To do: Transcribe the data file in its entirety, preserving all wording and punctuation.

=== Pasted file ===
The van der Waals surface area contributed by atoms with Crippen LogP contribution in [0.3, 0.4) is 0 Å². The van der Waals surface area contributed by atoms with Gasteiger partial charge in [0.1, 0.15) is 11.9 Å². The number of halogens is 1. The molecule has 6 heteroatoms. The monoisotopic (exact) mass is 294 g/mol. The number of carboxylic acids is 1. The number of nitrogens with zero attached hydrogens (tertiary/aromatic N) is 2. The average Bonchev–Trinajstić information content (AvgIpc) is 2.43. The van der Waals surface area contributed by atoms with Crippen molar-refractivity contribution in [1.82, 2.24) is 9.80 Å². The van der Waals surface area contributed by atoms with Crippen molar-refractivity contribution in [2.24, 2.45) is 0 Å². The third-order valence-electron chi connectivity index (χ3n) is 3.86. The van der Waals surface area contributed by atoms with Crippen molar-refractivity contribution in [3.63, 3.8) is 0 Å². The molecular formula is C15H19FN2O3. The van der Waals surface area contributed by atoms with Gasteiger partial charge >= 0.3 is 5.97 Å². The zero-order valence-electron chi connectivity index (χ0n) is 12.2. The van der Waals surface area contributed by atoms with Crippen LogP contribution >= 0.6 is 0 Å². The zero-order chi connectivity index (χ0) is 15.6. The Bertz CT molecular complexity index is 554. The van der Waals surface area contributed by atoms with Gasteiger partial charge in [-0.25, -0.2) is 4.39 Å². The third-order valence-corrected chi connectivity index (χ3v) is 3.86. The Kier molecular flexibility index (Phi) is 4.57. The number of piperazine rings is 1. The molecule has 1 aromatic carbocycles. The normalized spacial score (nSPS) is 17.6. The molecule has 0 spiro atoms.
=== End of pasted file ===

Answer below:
The van der Waals surface area contributed by atoms with Crippen LogP contribution in [0.3, 0.4) is 0 Å². The van der Waals surface area contributed by atoms with Gasteiger partial charge in [0.1, 0.15) is 11.9 Å². The number of halogens is 1. The molecule has 6 heteroatoms. The monoisotopic (exact) mass is 294 g/mol. The number of carboxylic acids is 1. The number of nitrogens with zero attached hydrogens (tertiary/aromatic N) is 2. The average Bonchev–Trinajstić information content (AvgIpc) is 2.43. The van der Waals surface area contributed by atoms with Crippen molar-refractivity contribution in [1.82, 2.24) is 9.80 Å². The van der Waals surface area contributed by atoms with Crippen molar-refractivity contribution in [2.24, 2.45) is 0 Å². The third-order valence-electron chi connectivity index (χ3n) is 3.86. The van der Waals surface area contributed by atoms with Crippen molar-refractivity contribution in [3.63, 3.8) is 0 Å². The molecular formula is C15H19FN2O3. The van der Waals surface area contributed by atoms with Gasteiger partial charge >= 0.3 is 5.97 Å². The zero-order valence-electron chi connectivity index (χ0n) is 12.2. The van der Waals surface area contributed by atoms with Crippen LogP contribution >= 0.6 is 0 Å². The zero-order chi connectivity index (χ0) is 15.6. The Bertz CT molecular complexity index is 554. The van der Waals surface area contributed by atoms with Gasteiger partial charge in [-0.25, -0.2) is 4.39 Å². The third-order valence-corrected chi connectivity index (χ3v) is 3.86. The Kier molecular flexibility index (Phi) is 4.57. The number of piperazine rings is 1. The molecule has 1 aromatic carbocycles. The normalized spacial score (nSPS) is 17.6. The molecule has 0 spiro atoms.